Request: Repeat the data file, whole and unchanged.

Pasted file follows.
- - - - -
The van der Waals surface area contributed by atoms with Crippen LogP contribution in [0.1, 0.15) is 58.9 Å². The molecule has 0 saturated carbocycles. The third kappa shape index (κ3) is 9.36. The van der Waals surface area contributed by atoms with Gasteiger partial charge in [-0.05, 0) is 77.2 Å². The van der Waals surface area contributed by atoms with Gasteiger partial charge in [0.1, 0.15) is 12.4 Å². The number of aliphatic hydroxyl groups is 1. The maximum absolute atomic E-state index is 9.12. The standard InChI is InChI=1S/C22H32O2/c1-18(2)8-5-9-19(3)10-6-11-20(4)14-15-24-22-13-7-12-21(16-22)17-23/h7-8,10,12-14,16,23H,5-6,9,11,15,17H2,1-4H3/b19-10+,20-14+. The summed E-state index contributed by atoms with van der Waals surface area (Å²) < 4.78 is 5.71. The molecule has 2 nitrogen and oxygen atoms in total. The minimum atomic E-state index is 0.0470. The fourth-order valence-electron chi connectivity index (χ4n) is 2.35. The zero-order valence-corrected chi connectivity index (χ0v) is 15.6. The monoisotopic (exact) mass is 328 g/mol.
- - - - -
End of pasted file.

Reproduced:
The van der Waals surface area contributed by atoms with Crippen LogP contribution in [0.1, 0.15) is 58.9 Å². The molecule has 0 saturated carbocycles. The third kappa shape index (κ3) is 9.36. The van der Waals surface area contributed by atoms with Gasteiger partial charge in [-0.05, 0) is 77.2 Å². The van der Waals surface area contributed by atoms with Gasteiger partial charge in [0.1, 0.15) is 12.4 Å². The number of aliphatic hydroxyl groups is 1. The maximum absolute atomic E-state index is 9.12. The standard InChI is InChI=1S/C22H32O2/c1-18(2)8-5-9-19(3)10-6-11-20(4)14-15-24-22-13-7-12-21(16-22)17-23/h7-8,10,12-14,16,23H,5-6,9,11,15,17H2,1-4H3/b19-10+,20-14+. The summed E-state index contributed by atoms with van der Waals surface area (Å²) < 4.78 is 5.71. The molecule has 2 nitrogen and oxygen atoms in total. The minimum atomic E-state index is 0.0470. The fourth-order valence-electron chi connectivity index (χ4n) is 2.35. The zero-order valence-corrected chi connectivity index (χ0v) is 15.6. The monoisotopic (exact) mass is 328 g/mol.